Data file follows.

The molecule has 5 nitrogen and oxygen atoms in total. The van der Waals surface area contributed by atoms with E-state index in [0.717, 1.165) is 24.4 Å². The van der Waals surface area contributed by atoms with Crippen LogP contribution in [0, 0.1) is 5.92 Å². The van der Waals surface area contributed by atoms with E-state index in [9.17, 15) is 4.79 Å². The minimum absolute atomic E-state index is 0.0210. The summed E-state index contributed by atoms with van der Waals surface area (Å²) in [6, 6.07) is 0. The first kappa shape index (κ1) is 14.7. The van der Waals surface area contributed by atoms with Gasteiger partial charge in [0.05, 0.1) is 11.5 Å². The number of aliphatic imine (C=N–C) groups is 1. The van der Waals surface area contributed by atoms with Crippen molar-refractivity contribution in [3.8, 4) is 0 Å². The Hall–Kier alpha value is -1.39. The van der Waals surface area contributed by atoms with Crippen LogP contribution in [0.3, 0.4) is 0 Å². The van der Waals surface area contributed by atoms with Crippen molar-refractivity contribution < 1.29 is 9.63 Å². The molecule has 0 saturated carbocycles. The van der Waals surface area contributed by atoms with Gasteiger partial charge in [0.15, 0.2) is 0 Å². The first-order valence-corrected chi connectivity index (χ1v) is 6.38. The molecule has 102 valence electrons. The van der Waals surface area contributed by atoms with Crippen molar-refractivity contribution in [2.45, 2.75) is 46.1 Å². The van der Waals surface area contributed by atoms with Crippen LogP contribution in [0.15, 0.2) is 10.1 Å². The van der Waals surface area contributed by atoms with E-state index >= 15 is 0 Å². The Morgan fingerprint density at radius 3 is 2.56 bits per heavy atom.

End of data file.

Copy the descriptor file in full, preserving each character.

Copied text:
The molecule has 5 nitrogen and oxygen atoms in total. The van der Waals surface area contributed by atoms with E-state index in [0.717, 1.165) is 24.4 Å². The van der Waals surface area contributed by atoms with Crippen LogP contribution in [0, 0.1) is 5.92 Å². The van der Waals surface area contributed by atoms with E-state index in [9.17, 15) is 4.79 Å². The minimum absolute atomic E-state index is 0.0210. The summed E-state index contributed by atoms with van der Waals surface area (Å²) in [6, 6.07) is 0. The first kappa shape index (κ1) is 14.7. The van der Waals surface area contributed by atoms with Gasteiger partial charge in [0.05, 0.1) is 11.5 Å². The number of aliphatic imine (C=N–C) groups is 1. The van der Waals surface area contributed by atoms with Crippen molar-refractivity contribution in [3.8, 4) is 0 Å². The Hall–Kier alpha value is -1.39. The van der Waals surface area contributed by atoms with Crippen LogP contribution in [0.3, 0.4) is 0 Å². The van der Waals surface area contributed by atoms with Crippen molar-refractivity contribution < 1.29 is 9.63 Å². The molecule has 0 saturated carbocycles. The van der Waals surface area contributed by atoms with Gasteiger partial charge in [0.15, 0.2) is 0 Å². The first-order valence-corrected chi connectivity index (χ1v) is 6.38. The molecule has 102 valence electrons. The van der Waals surface area contributed by atoms with Crippen molar-refractivity contribution in [2.45, 2.75) is 46.1 Å². The van der Waals surface area contributed by atoms with Crippen LogP contribution in [0.15, 0.2) is 10.1 Å². The van der Waals surface area contributed by atoms with E-state index >= 15 is 0 Å². The Morgan fingerprint density at radius 3 is 2.56 bits per heavy atom.